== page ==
Mike Bidlo is best known for his incredibly accurate replications of masterworks by important twentieth century artists, including Picasso, Matisse, Man Ray, Duchamp, Leger, Pollock, and Warhol. Bidlo's earliest pieces were partially performances, such as "Jack the Dripper at Peg's Place" (1982) for which he painted replicas of Jackson Pollock's drip paintings and re-enacted Pollock's infamous act of urinating into Peggy Guggenheim's fireplace (which Bidlo finds relevant to Pollock's painting technique and is related to Bidlo's later recreations of Warhol's urine splashed "Oxidation" paintings).
Bidlo is a staunch aficionado of twentieth-century modern art and his recreations of masterpieces are done with a sense of appreciation and devotion, and as an exploration into the concepts of originality and creativity. He is a member of the generation of artists, including Sherrie Levine, Richard Prince, and Barbara Kruger, who emerged in the 1980s and practiced appropriating subjects and images from popular culture and art history into their own art. Bidlo describes his artistic activity: "My work is perhaps an extreme example of this strain of art which references other art because it directly mirrors the image, scale, and materials of the original. Whatever differences appear in my work are a consequence of my working method and not an attempt at projecting a personal style."
Bidlo works on an ambitious scale, and he has done 80 exact copies of Picasso's paintings of women, over 1000 drawings based on Duchamp's famous 'found' urinal sculpture, "Fountain" (1917), and made 100 Brillo boxes based on Warhol's original series of 1969. Warhol, after Duchamp, is the most famous to declare ordinary, commercial objects as works of art, and he did so with Campbell Soup, Coca-Cola, Brillo soap pads, Heinz tomato ketchup, and Kellogg's corn flakes. As Bidlo states: "I've always felt at home and not alone in claiming Duchamp's legacy. His selection of already-made everyday objects opened new avenues for subsequent generations of artists."
Bidlo's "Not Warhol (Brillo Boxes, 1964)" are exact replicas of those made by Warhol and are exhibited in a similar stacked formation. Bidlo says: "I thought it would be interesting to appropriate a work by another appropriator, so in a way I just kept the proverbial snowball rolling."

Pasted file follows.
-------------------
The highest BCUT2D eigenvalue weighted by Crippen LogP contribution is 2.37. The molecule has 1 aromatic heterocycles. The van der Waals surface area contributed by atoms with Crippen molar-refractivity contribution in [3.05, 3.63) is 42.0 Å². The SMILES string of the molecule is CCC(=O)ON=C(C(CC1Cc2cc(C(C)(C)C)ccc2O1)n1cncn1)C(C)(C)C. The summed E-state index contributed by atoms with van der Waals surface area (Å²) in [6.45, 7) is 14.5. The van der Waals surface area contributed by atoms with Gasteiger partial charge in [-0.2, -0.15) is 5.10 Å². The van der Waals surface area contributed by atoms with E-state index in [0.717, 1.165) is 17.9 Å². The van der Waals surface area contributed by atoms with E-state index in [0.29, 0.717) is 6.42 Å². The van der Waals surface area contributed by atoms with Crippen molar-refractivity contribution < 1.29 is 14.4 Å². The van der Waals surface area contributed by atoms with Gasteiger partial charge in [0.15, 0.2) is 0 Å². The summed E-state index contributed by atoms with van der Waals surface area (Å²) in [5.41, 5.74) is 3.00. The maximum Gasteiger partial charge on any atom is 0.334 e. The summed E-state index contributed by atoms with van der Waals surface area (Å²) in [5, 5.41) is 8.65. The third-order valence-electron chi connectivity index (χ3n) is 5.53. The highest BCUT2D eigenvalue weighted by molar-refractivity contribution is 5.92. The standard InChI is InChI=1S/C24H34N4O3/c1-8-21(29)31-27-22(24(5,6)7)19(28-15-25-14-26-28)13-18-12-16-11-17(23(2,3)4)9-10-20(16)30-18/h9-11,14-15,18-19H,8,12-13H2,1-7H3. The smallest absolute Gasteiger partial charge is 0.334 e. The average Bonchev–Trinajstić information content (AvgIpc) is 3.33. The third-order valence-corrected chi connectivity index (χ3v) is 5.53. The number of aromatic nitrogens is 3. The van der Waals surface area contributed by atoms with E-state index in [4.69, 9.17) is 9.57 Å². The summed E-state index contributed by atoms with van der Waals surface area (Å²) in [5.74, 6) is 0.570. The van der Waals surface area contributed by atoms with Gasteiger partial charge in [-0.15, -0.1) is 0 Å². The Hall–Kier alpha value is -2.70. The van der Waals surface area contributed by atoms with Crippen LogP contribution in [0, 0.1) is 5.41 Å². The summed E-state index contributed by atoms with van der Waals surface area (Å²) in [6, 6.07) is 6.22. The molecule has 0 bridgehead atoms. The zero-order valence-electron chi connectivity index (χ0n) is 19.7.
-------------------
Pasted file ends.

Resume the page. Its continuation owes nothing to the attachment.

Warhol copied the design of the commercial cardboard cartons of Brillo and altered their size, but Bidlo works only from photographic illustrations of artworks found in books and catalogues. Consequently, Bidlo's "Not Warhol" transformations are reproductions derived from a photographic reproduction of an original reproduction of an original product. Adding another layer of detachment, Bidlo, like Warhol, encouraged assistants to participate in the making of art, and this group of boxes was produced in 2005 with the involvement of art students at Rutgers University, New Brunswick, New Jersey. It is also fitting that these replicas of household products are being exhibited at Lever House, in the former lobby space of Lever Brothers Company, who displayed their commercial brands, Sunlight dish detergent, Wisk, Surf, Dove, Lux, and Lifebuoy, in the same location.
Mike Bidlo was born in Chicago in 1953, and studied at the University of Illinois, Chicago (BA, 1973); Southern Illinois University, Carbondale (MFA, 1975); and Columbia University, New York (MA, 1978). Bildo lives and works in New York City. His work has been exhibited at the Andy Warhol Museum, Pittsburgh; New Museum, New York; PS 1/MoMA, Queens, NY; Sezon Museum, Tokyo; Saatchi Collection, London; and Fondation Cartier, Paris. The artist is represented by Galerie Bruno Bischofberger, Zurich, and Tony Shafrazi Gallery, New York.
Richard D. Marshall, Curator
NOT WARHOL (BRILL° BOXES, 1964), 2005
Silkscreen inks on painted wood, forty-seven boxes, each 17 x 17 x 14 inches Lever House Art Collection, New York